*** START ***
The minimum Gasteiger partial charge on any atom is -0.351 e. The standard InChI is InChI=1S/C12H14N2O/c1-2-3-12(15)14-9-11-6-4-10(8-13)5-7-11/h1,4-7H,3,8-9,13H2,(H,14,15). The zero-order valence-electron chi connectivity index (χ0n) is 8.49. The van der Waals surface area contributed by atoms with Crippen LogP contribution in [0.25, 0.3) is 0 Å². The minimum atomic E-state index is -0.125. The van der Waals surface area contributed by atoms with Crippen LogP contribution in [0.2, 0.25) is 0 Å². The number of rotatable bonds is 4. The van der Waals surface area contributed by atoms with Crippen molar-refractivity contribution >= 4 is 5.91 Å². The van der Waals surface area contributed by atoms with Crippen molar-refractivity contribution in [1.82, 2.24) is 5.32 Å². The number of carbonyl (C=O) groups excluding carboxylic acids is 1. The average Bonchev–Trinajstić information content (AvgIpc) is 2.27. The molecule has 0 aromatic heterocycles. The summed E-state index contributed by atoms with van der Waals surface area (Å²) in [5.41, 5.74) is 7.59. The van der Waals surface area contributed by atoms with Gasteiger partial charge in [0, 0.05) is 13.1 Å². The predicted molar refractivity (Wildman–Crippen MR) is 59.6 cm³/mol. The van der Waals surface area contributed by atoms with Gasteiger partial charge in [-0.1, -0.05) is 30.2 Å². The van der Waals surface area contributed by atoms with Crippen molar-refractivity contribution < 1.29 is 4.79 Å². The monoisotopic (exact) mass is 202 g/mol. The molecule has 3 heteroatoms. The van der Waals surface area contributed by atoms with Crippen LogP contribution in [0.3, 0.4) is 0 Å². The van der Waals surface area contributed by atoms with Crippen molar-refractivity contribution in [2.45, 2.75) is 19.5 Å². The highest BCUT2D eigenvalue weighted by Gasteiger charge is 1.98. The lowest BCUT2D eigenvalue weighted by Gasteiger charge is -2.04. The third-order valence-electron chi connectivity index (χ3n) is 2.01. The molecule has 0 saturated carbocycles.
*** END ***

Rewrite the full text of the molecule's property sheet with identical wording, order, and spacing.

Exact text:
The minimum Gasteiger partial charge on any atom is -0.351 e. The standard InChI is InChI=1S/C12H14N2O/c1-2-3-12(15)14-9-11-6-4-10(8-13)5-7-11/h1,4-7H,3,8-9,13H2,(H,14,15). The zero-order valence-electron chi connectivity index (χ0n) is 8.49. The van der Waals surface area contributed by atoms with Crippen LogP contribution in [0.25, 0.3) is 0 Å². The minimum atomic E-state index is -0.125. The van der Waals surface area contributed by atoms with Crippen LogP contribution in [0.2, 0.25) is 0 Å². The number of rotatable bonds is 4. The van der Waals surface area contributed by atoms with Crippen molar-refractivity contribution >= 4 is 5.91 Å². The van der Waals surface area contributed by atoms with Crippen molar-refractivity contribution in [1.82, 2.24) is 5.32 Å². The number of carbonyl (C=O) groups excluding carboxylic acids is 1. The average Bonchev–Trinajstić information content (AvgIpc) is 2.27. The molecule has 0 aromatic heterocycles. The summed E-state index contributed by atoms with van der Waals surface area (Å²) in [5.41, 5.74) is 7.59. The van der Waals surface area contributed by atoms with Gasteiger partial charge in [0, 0.05) is 13.1 Å². The predicted molar refractivity (Wildman–Crippen MR) is 59.6 cm³/mol. The van der Waals surface area contributed by atoms with Gasteiger partial charge in [-0.1, -0.05) is 30.2 Å². The van der Waals surface area contributed by atoms with Crippen molar-refractivity contribution < 1.29 is 4.79 Å². The monoisotopic (exact) mass is 202 g/mol. The molecule has 3 heteroatoms. The van der Waals surface area contributed by atoms with Crippen LogP contribution in [0.3, 0.4) is 0 Å². The van der Waals surface area contributed by atoms with Crippen molar-refractivity contribution in [2.45, 2.75) is 19.5 Å². The highest BCUT2D eigenvalue weighted by Gasteiger charge is 1.98. The lowest BCUT2D eigenvalue weighted by Gasteiger charge is -2.04. The third-order valence-electron chi connectivity index (χ3n) is 2.01. The molecule has 0 saturated carbocycles.